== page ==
Topcoder SRM 533; A disappointment

Just as the title suggests, this SRM was a bitter disappointment for me. The easy problem was easy, but it took me some time to come up with a simplified solution. I made up for this delay with a successful challenge in the challenge phase. But the sad part was the medium problem. By reading the problem statement, I instantly knew it was a DP, and that the greedy solution won’t work. Part of my jumping straight to a DP solution was because of my current love for DP problems and thus being always preoccupied with a solution containing DP. But alas, things didn’t work as planned…

DIV-2 Medium: CasketOfStarEasy:

It didn’t take me long to come up with a basic skeleton for a DP solution to this problem. And even though I started on the correct lines, I couldn’t finalize a correct solution to the problem till the end. What is sad though is that while I was fixing my DP, many people had already submitted quite a fast solution to it. And as I later found out, it was because the variation of this problem for DIV-2 had such low constraints, that DP wasn’t necessary and it could easily be solved using brute force. The constraint on size of weights is <=10. So one can easily try all permutations on the length of weights, which at max would be 10P10 (actually 8P8 as you do not need to permute on the first and last weight). Later in the practice I was able to fix my DP, and also try the brute force solution.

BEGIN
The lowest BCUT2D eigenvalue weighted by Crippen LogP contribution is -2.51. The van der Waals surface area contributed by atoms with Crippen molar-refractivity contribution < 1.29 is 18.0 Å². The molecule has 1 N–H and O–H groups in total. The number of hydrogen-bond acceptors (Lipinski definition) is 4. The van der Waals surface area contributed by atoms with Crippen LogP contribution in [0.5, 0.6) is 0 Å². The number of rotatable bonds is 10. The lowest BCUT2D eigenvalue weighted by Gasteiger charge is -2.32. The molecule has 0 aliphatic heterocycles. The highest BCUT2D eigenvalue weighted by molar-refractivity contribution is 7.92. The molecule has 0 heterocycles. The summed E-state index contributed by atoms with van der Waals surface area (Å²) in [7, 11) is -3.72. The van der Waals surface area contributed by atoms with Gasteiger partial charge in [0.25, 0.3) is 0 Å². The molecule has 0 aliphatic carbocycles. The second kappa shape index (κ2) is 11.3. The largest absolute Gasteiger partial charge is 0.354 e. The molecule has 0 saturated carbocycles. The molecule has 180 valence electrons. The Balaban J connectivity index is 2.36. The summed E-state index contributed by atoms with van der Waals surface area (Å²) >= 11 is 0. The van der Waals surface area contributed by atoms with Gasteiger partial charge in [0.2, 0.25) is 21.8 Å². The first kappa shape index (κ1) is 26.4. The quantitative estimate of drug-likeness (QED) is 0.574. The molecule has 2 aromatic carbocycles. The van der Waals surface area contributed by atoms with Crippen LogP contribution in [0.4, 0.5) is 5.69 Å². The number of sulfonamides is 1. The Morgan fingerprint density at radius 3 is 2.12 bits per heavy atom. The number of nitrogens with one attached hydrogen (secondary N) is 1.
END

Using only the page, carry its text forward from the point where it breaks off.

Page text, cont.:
Let dp[i][j] be the solution to the subproblem given weights from position i to position j. Our final solution will be dp[0][weight.size()-1]. Base case for this DP is going to be when the length of the subproblem is 3 or less. When 3, the solution is weight[i]*weight[j]. When less then three, the solution is 0, since we don’t have a middle element to eliminate.

When the length is greater then 3, we recursively solve the problem, by trying all possible partitions of the weights, and choosing the one yielding maximum energy. Thus the recurrence is:

dp[i][j] = 0 when j-i<2

dp[i][j] = weight[i]*weight[j] when j-i==2

dp[i][j] = max(dp[i][x]+dp[x][j]+(weight[i]*weight[j]) for i+1<=x<=j-1) when j-i>2

Brute Force:

For brute force solution, remember that we do not need to worry about the first and last weight, as these two are always going to be the last ones to get multiplied and added to the total energy. We would permute over the weights between first and last, and calculate which permutation yields the max energy.

DIV-2 Easy: PikachuEasy:

All this problem asks for is to check whether the given string is a concatenation of any number of these three strings, “pi”, “ka”, “chu”. The way I eventually solved it is to start iterating over the string, and discard the substring I have thus far iterated over if it equals to any of the three given strings. At the end, I’ll either have discarded the whole string, which would mean it entirely consisted of the concatenation of the given three strings and the answer is “YES”, or I will be left with some portion of the string, which would mean this left over portion wasn’t equal to any of “pi”, “ka”, or “chu”, and thus the answer is “NO”.


I was able to get a challenge right, which I guess saved me from a total destruction in rating, but not enough. I ended up losing 45 points in rating. Meh!

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